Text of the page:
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Stellar Data for

Type of Star:

Spectral Class:

Distance:

Luminosity:

Mass:

Surface Temperature:

Yellow Dwarf

G5V

42 Lightyears

1,32 L

1,05 Solar Masses

5750 K

The Planet of 51 Pegasi

First Exoplanet Around a Sunlike Star

Mass:

Orbital Radius:

Orbital Period:

Temperature:

Eccentricity:

0,6 Jupiter Masses

0,05 AU

4,2 Days

1300°C

0,0

Comparison to Solar System

Sun

51 Pegasi


Speculations about 51 Pegasi b

 

This was the first definite planet dicovered around a normal, main sequence star, and it was a world that should not be there, according to traditional theories. As close as 0,05 AU to its parent star, 51 Pegasi b has an average temperature of 1.300°C, sufficiently high to melt aluminium. But more surprising to the scientific world, 51 Pegasi b is almost as massive as Jupiter. As a gas giant, this planet could not have formed so close to the star. Most likely it formed in the outer ranges of the system and than migrated to its current position, possibly by interaction with a second giant planet, which was then thrown out of the system during this process. Or it may indeed have formed at its current position, but then 51 Pegasi b would be a supermassive terrestrial world. Inofficially, this planet has been named Vulkan, and it is really a place like Hell.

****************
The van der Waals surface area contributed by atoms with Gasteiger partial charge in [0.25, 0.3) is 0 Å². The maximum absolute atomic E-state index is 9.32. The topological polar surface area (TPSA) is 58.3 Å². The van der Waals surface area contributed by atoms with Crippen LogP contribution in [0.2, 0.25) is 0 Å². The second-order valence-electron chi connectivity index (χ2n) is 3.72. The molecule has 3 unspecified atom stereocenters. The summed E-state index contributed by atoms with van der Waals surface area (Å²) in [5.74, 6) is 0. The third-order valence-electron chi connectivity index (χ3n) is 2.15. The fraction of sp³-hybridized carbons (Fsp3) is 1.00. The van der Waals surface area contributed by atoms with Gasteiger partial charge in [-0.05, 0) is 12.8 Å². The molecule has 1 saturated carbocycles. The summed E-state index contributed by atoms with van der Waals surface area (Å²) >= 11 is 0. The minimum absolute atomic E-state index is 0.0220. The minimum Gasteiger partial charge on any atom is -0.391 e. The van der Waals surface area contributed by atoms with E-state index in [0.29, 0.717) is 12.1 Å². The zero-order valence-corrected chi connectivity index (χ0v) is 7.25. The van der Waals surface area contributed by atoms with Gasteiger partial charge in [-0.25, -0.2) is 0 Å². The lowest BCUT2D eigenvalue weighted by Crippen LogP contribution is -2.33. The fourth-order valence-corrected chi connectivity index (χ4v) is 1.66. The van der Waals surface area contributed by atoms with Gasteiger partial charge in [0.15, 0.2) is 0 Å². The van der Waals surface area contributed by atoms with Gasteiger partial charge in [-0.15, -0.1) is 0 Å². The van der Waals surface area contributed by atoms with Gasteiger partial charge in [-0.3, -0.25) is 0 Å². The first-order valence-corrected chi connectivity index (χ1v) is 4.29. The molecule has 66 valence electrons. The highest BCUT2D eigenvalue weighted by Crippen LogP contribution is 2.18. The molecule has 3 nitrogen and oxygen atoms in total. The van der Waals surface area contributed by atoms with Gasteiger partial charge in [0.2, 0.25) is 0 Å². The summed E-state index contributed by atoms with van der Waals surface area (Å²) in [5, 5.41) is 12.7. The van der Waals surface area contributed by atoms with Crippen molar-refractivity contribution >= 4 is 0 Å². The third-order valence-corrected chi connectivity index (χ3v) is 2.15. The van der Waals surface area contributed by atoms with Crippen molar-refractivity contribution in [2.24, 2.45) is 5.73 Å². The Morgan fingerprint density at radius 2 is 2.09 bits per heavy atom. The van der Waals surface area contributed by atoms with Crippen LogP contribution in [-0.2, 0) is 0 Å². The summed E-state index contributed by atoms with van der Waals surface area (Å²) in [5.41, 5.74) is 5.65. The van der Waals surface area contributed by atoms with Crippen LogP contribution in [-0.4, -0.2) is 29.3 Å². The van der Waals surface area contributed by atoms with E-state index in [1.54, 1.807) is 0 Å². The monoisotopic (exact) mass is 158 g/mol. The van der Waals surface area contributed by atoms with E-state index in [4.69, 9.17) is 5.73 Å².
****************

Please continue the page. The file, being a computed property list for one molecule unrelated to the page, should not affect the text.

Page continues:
There was much debate about 51 Pegasi b, especially since the star shows some fluctuations with a very similar periodicity than the presumed planet. But now all remaining doubts are removed, and 51 Pegasi b is a confirmed planet, very important for all subsequent discoveries of extrasolar worlds.


The surface of 51 Pegasi b

Here we assume that 51 Pegasi b is indeed a supermassive terrestrial planet. So close to its star, it would be tormented by immense tidal forces, making 51 Pegasi b a volcanically hyperactive world. Titanic eruptions unimaginable for humans would flood the adjacent areas with lava, continuously reshaping the surface of the planet. Most of the primordial hydrogen would have been lost into space, so its dense atmosphere would contain carbon dioxide and a diversity of sulphur compounds. At 1.300°C, the atmosphere would even contain vaporized rock, enriched with iron and nickel. 51 Pegasi b is even more hostile than Venus could ever be.

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